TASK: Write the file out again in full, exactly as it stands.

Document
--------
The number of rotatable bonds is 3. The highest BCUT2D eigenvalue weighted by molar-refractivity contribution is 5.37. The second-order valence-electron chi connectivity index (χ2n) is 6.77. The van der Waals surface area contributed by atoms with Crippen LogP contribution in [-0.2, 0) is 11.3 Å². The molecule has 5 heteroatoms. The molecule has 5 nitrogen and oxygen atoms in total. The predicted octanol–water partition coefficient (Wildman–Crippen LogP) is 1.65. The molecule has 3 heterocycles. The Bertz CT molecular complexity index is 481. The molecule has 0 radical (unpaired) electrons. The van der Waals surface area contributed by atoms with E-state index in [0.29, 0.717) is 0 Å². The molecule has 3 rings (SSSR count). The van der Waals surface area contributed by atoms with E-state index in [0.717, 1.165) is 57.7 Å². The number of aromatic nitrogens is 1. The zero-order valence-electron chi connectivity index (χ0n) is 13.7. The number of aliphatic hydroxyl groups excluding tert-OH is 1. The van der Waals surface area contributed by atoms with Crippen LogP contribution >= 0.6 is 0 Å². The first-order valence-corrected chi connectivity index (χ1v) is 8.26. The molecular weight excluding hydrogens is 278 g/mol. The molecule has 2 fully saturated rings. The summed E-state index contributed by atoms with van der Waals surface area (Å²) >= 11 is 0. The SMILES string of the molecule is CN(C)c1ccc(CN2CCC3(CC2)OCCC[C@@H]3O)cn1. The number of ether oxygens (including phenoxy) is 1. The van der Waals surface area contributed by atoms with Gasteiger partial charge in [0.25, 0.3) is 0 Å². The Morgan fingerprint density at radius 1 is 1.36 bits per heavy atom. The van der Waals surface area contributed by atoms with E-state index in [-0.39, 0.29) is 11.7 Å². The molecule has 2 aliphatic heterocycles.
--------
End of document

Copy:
The number of rotatable bonds is 3. The highest BCUT2D eigenvalue weighted by molar-refractivity contribution is 5.37. The second-order valence-electron chi connectivity index (χ2n) is 6.77. The van der Waals surface area contributed by atoms with Crippen LogP contribution in [-0.2, 0) is 11.3 Å². The molecule has 5 heteroatoms. The molecule has 5 nitrogen and oxygen atoms in total. The predicted octanol–water partition coefficient (Wildman–Crippen LogP) is 1.65. The molecule has 3 heterocycles. The Bertz CT molecular complexity index is 481. The molecule has 0 radical (unpaired) electrons. The van der Waals surface area contributed by atoms with E-state index in [0.29, 0.717) is 0 Å². The molecule has 3 rings (SSSR count). The van der Waals surface area contributed by atoms with E-state index in [0.717, 1.165) is 57.7 Å². The number of aromatic nitrogens is 1. The zero-order valence-electron chi connectivity index (χ0n) is 13.7. The number of aliphatic hydroxyl groups excluding tert-OH is 1. The van der Waals surface area contributed by atoms with Crippen LogP contribution >= 0.6 is 0 Å². The first-order valence-corrected chi connectivity index (χ1v) is 8.26. The molecular weight excluding hydrogens is 278 g/mol. The molecule has 2 fully saturated rings. The summed E-state index contributed by atoms with van der Waals surface area (Å²) >= 11 is 0. The SMILES string of the molecule is CN(C)c1ccc(CN2CCC3(CC2)OCCC[C@@H]3O)cn1. The number of ether oxygens (including phenoxy) is 1. The van der Waals surface area contributed by atoms with Gasteiger partial charge in [0.25, 0.3) is 0 Å². The Morgan fingerprint density at radius 1 is 1.36 bits per heavy atom. The van der Waals surface area contributed by atoms with E-state index in [-0.39, 0.29) is 11.7 Å². The molecule has 2 aliphatic heterocycles.